- Mirror, The (1974)
- Fargo (1996)
- Fight Club (1999)
- Do The Right Thing (1989)
- Report (1967)
- Is "The Sting" The Best Gambling Film Ever Made?
- Pink Flamingos (1972)
- Ox-Bow Incident, The (1943), Or 28 Angry Men
- Rome, Open City (1945)
- Spring in a Small Town (1948)
- Drive (2011)
- Vinyl (1965)
- Seconds (1966)
- Rosemary's Baby (1968)
- A Hollywood Invasion of Casino Halls
- Thin Man, The (1934)
- In The Heat of the Night (1967)
- All In: The Poker Movie, Player’s Best Tricks
- Invasion of the Body Snatchers (1956)
- Lone Star (1996)
- Faster, Pussycat! Kill! Kill! (1965)
- Slacker (1991)
- Shame (2011) Or Who the Hell is Steve McQueen?
- Wicker Man, The (1973)
- Buffalo '66 (1998)
- Flaming Creatures (1963) Or Infantile Art-House Orgy
- Enter the Dragon (1973)
- I Walked With a Zombie (1943)
- Out of the Past (1947)
- Princess Bride, The (1987)
Battling Butler (1926)
Genre: Silent Sports Comedy
Directed By: Buster Keaton
Overview: When a foppish rich boy is sent camping to make a man of him, Butler instead falls in love. Her family, however, won't have a wimp as their kin. The family is convinced that the man is in fact 'Battling' Butler, boxer in training. Butler gets sucked into a plan he isn't so fond of, but anything for love...
Buster Keaton, known as the Great Stoneface, has a signature trademark: he never smiles. No matter how funny something is, he's always... Stonefaced. Even as a child in Vaudeville he was like that. In this, as always, he stays classic Keaton, keeping us in stitches while never letting us know what's goin' on in his head. As for the rest of the cast, typically all larger than he is except for the pretty girl, they all do a great job in their roles.
Imagine going camping with a butler. He brings you breakfast in bed, in your sheik-sized tent, and takes clothes out of your dresser (again in the tent). Romantic dinners, hunting with all the amenities, all funny stuff. The training for boxing and the fight too are all stunty and interesting to watch. I was quite pleased.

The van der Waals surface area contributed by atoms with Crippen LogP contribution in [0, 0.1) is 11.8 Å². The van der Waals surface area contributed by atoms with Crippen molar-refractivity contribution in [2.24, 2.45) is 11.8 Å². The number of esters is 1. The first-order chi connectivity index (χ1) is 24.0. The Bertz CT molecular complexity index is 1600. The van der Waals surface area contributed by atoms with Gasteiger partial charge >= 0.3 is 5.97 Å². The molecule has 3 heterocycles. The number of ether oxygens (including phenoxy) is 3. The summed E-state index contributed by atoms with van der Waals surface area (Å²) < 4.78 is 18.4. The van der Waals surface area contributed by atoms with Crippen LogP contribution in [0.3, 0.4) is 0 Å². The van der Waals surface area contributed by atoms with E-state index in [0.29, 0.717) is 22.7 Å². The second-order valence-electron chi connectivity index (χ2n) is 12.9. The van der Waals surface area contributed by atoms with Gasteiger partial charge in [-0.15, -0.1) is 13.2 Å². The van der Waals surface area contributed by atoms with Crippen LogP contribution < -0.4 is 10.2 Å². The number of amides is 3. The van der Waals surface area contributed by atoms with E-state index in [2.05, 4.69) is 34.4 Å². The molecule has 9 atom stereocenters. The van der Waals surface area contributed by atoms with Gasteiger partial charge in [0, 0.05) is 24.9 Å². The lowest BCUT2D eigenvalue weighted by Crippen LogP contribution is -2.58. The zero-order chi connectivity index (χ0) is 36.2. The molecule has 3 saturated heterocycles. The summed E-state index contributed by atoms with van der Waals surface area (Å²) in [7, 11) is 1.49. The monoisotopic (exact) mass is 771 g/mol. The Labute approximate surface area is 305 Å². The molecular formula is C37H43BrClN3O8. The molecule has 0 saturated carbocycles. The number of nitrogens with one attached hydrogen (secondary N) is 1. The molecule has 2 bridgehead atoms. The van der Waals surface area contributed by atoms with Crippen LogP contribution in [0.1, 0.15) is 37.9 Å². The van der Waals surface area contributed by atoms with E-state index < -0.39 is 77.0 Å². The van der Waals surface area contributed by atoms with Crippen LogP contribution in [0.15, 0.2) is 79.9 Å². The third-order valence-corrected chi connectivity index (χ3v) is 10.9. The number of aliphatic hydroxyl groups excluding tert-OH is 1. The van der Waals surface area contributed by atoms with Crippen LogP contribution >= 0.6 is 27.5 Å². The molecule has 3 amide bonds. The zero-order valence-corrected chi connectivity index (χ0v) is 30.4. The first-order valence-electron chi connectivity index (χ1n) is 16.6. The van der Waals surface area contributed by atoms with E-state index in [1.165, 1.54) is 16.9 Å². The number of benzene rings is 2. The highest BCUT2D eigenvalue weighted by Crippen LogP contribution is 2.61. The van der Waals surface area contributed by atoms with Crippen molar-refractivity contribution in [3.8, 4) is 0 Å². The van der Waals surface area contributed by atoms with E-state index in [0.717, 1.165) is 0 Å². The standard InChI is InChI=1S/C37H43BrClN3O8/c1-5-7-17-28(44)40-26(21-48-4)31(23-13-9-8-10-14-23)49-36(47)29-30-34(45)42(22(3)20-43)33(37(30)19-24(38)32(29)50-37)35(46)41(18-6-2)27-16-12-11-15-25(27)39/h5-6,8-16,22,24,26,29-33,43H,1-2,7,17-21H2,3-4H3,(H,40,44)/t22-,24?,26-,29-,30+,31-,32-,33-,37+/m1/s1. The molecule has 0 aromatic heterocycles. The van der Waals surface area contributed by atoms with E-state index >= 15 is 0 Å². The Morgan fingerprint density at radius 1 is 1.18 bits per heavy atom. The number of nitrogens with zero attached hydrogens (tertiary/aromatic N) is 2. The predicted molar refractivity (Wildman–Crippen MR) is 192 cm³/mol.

I don't recall the script being full of jokes, but there were a few, mainly just explaining what we're seeing, standard stuff. You want depth, don't watch Silent Era Slapstick, or at LEAST watch some novel-based Victor Hugo stuff. For not bogging us down with unwanted dialogue and keeping the pace, good times.
The standard three-act tale. Boy meets girl, boy faces challenge, boy meets challenge. Does he fail? That's up to you to find out, but I think you can guess where 'feel-good' slapstick Keaton plots tend to go. Perhaps a little too easy on the drama.
Not as engrossing as it could have been. The consequences of failure or of being found out didn't seem all that great. It's not like he wouldn't have gotten the girl, he's already married to her, and you know how popular divorcées were back in the day. It's fun, it's quaint, but it won't get your heart racing like it could have if the finale had been more drawn out.
Overall Rating: 76% (Didn't Put Up THAT Much Of A Fight...)
Sadly, that concludes the Ten-disk set of Buster Keaton on a lower note than I'd hoped. Upon returning it I asked, "So uh, got any Chaplin?" The answer was a definite yes. Say what you will about the older generation, but as long as they keep giving me what I want, I'll begrudgingly keep them around.
(See, that was a classic apathetic and selfish declaration like the Generation-X was about back when we were younger. Now it's a comment on those younger days see? Yeah... "Sealab", right)